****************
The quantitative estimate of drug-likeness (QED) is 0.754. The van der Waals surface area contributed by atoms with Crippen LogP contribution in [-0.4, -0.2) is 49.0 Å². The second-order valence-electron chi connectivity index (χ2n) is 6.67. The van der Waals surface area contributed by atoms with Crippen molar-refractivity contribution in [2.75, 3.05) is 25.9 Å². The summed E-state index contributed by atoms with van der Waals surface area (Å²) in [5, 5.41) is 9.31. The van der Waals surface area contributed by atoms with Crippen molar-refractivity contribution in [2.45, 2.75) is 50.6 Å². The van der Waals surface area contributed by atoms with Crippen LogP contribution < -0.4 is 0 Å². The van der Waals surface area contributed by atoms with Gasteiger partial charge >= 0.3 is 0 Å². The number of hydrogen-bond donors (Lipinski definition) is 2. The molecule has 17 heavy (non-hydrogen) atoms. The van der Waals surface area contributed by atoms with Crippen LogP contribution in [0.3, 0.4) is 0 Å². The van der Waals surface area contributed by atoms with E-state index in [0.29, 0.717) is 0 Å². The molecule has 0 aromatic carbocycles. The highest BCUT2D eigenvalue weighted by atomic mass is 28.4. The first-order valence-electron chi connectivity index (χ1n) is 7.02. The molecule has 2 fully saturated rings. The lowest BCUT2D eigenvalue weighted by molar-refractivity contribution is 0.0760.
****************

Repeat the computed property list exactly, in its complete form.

The quantitative estimate of drug-likeness (QED) is 0.754. The van der Waals surface area contributed by atoms with Crippen LogP contribution in [-0.4, -0.2) is 49.0 Å². The second-order valence-electron chi connectivity index (χ2n) is 6.67. The van der Waals surface area contributed by atoms with Crippen molar-refractivity contribution in [2.75, 3.05) is 25.9 Å². The summed E-state index contributed by atoms with van der Waals surface area (Å²) in [5, 5.41) is 9.31. The van der Waals surface area contributed by atoms with Crippen molar-refractivity contribution in [2.45, 2.75) is 50.6 Å². The van der Waals surface area contributed by atoms with Crippen LogP contribution < -0.4 is 0 Å². The van der Waals surface area contributed by atoms with Gasteiger partial charge >= 0.3 is 0 Å². The number of hydrogen-bond donors (Lipinski definition) is 2. The molecule has 17 heavy (non-hydrogen) atoms. The van der Waals surface area contributed by atoms with Crippen LogP contribution in [0.3, 0.4) is 0 Å². The van der Waals surface area contributed by atoms with E-state index in [0.29, 0.717) is 0 Å². The molecule has 0 aromatic carbocycles. The highest BCUT2D eigenvalue weighted by atomic mass is 28.4. The first-order valence-electron chi connectivity index (χ1n) is 7.02. The molecule has 2 fully saturated rings. The lowest BCUT2D eigenvalue weighted by molar-refractivity contribution is 0.0760.